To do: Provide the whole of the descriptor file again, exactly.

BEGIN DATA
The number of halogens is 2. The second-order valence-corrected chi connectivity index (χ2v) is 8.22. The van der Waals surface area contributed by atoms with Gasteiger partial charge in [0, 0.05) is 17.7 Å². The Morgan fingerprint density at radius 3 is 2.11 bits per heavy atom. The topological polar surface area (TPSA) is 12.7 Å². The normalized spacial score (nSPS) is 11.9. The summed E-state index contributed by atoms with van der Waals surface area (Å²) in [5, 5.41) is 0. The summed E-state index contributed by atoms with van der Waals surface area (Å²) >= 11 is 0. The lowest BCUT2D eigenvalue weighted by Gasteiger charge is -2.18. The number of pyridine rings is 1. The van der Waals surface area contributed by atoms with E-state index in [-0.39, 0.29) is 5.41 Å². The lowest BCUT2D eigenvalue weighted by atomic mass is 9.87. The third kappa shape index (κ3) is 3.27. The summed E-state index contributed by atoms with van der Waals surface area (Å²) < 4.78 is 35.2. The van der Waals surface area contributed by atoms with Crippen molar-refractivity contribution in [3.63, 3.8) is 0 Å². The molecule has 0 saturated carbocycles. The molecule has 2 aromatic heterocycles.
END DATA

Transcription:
The number of halogens is 2. The second-order valence-corrected chi connectivity index (χ2v) is 8.22. The van der Waals surface area contributed by atoms with Gasteiger partial charge in [0, 0.05) is 17.7 Å². The Morgan fingerprint density at radius 3 is 2.11 bits per heavy atom. The topological polar surface area (TPSA) is 12.7 Å². The normalized spacial score (nSPS) is 11.9. The summed E-state index contributed by atoms with van der Waals surface area (Å²) in [5, 5.41) is 0. The summed E-state index contributed by atoms with van der Waals surface area (Å²) >= 11 is 0. The lowest BCUT2D eigenvalue weighted by Gasteiger charge is -2.18. The number of pyridine rings is 1. The van der Waals surface area contributed by atoms with E-state index in [-0.39, 0.29) is 5.41 Å². The lowest BCUT2D eigenvalue weighted by atomic mass is 9.87. The third kappa shape index (κ3) is 3.27. The summed E-state index contributed by atoms with van der Waals surface area (Å²) < 4.78 is 35.2. The van der Waals surface area contributed by atoms with Crippen molar-refractivity contribution in [3.63, 3.8) is 0 Å². The molecule has 0 saturated carbocycles. The molecule has 2 aromatic heterocycles.